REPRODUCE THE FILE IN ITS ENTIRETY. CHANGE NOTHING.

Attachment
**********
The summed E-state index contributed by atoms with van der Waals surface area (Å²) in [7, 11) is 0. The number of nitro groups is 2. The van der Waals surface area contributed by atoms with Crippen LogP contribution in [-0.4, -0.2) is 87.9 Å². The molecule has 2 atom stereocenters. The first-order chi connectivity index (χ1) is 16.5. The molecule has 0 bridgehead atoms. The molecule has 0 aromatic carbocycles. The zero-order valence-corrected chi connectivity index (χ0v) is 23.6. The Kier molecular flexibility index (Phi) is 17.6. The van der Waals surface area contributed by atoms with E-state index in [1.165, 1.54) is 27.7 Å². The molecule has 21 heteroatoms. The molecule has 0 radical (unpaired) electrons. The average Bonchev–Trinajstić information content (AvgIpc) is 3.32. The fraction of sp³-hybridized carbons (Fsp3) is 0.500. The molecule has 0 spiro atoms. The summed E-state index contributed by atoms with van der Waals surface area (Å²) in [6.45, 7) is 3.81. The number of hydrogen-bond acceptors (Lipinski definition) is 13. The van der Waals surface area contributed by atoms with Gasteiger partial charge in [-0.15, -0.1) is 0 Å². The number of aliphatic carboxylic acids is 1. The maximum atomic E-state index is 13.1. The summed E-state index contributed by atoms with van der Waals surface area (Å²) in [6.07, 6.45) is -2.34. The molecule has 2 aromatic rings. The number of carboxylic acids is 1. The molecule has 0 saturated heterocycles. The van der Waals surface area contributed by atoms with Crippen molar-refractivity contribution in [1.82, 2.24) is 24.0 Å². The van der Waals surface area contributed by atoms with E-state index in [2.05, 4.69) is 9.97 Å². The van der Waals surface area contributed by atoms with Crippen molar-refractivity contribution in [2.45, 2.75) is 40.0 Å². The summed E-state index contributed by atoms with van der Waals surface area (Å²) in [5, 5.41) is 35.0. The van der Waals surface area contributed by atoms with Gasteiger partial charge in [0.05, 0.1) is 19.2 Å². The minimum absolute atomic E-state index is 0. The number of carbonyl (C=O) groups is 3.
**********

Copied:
The summed E-state index contributed by atoms with van der Waals surface area (Å²) in [7, 11) is 0. The number of nitro groups is 2. The van der Waals surface area contributed by atoms with Crippen LogP contribution in [-0.4, -0.2) is 87.9 Å². The molecule has 2 atom stereocenters. The first-order chi connectivity index (χ1) is 16.5. The molecule has 0 bridgehead atoms. The molecule has 0 aromatic carbocycles. The zero-order valence-corrected chi connectivity index (χ0v) is 23.6. The Kier molecular flexibility index (Phi) is 17.6. The van der Waals surface area contributed by atoms with E-state index in [1.165, 1.54) is 27.7 Å². The molecule has 21 heteroatoms. The molecule has 0 radical (unpaired) electrons. The average Bonchev–Trinajstić information content (AvgIpc) is 3.32. The fraction of sp³-hybridized carbons (Fsp3) is 0.500. The molecule has 0 spiro atoms. The summed E-state index contributed by atoms with van der Waals surface area (Å²) in [6.45, 7) is 3.81. The number of hydrogen-bond acceptors (Lipinski definition) is 13. The van der Waals surface area contributed by atoms with Gasteiger partial charge in [-0.15, -0.1) is 0 Å². The number of aliphatic carboxylic acids is 1. The maximum atomic E-state index is 13.1. The summed E-state index contributed by atoms with van der Waals surface area (Å²) in [6.07, 6.45) is -2.34. The molecule has 2 aromatic rings. The number of carboxylic acids is 1. The molecule has 0 saturated heterocycles. The van der Waals surface area contributed by atoms with Crippen molar-refractivity contribution in [1.82, 2.24) is 24.0 Å². The van der Waals surface area contributed by atoms with E-state index in [2.05, 4.69) is 9.97 Å². The van der Waals surface area contributed by atoms with Crippen molar-refractivity contribution in [2.45, 2.75) is 40.0 Å². The summed E-state index contributed by atoms with van der Waals surface area (Å²) in [5, 5.41) is 35.0. The van der Waals surface area contributed by atoms with Gasteiger partial charge in [0.05, 0.1) is 19.2 Å². The minimum absolute atomic E-state index is 0. The number of carbonyl (C=O) groups is 3.